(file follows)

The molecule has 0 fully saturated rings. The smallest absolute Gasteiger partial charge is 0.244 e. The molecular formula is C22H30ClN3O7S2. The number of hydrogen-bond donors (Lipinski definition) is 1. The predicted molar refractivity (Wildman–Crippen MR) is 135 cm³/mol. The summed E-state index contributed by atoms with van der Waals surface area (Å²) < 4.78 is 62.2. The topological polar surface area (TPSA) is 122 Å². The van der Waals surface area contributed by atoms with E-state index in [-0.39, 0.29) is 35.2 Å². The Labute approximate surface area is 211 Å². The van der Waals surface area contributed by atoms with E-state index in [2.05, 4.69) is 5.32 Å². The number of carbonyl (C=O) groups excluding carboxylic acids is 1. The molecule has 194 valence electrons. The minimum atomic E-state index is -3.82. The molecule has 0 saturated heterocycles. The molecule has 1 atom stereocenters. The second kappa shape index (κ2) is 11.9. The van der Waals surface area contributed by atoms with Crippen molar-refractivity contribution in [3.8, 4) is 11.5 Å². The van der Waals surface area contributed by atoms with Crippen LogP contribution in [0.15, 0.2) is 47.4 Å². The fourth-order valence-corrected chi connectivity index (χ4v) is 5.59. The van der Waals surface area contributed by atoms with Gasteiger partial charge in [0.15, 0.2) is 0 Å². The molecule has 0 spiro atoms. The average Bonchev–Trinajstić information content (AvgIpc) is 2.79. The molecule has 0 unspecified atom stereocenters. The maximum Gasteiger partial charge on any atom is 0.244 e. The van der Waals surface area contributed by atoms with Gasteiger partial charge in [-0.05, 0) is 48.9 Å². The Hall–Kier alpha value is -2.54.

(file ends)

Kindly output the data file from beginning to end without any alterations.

The molecule has 0 fully saturated rings. The smallest absolute Gasteiger partial charge is 0.244 e. The molecular formula is C22H30ClN3O7S2. The number of hydrogen-bond donors (Lipinski definition) is 1. The predicted molar refractivity (Wildman–Crippen MR) is 135 cm³/mol. The summed E-state index contributed by atoms with van der Waals surface area (Å²) < 4.78 is 62.2. The topological polar surface area (TPSA) is 122 Å². The van der Waals surface area contributed by atoms with E-state index in [-0.39, 0.29) is 35.2 Å². The Labute approximate surface area is 211 Å². The van der Waals surface area contributed by atoms with E-state index in [2.05, 4.69) is 5.32 Å². The number of carbonyl (C=O) groups excluding carboxylic acids is 1. The molecule has 194 valence electrons. The minimum atomic E-state index is -3.82. The molecule has 0 saturated heterocycles. The molecule has 1 atom stereocenters. The second kappa shape index (κ2) is 11.9. The van der Waals surface area contributed by atoms with Crippen molar-refractivity contribution in [3.8, 4) is 11.5 Å². The van der Waals surface area contributed by atoms with Crippen LogP contribution in [0.15, 0.2) is 47.4 Å². The fourth-order valence-corrected chi connectivity index (χ4v) is 5.59. The van der Waals surface area contributed by atoms with Gasteiger partial charge in [0.15, 0.2) is 0 Å². The molecule has 0 spiro atoms. The average Bonchev–Trinajstić information content (AvgIpc) is 2.79. The molecule has 0 unspecified atom stereocenters. The maximum Gasteiger partial charge on any atom is 0.244 e. The van der Waals surface area contributed by atoms with Gasteiger partial charge in [-0.05, 0) is 48.9 Å². The Hall–Kier alpha value is -2.54.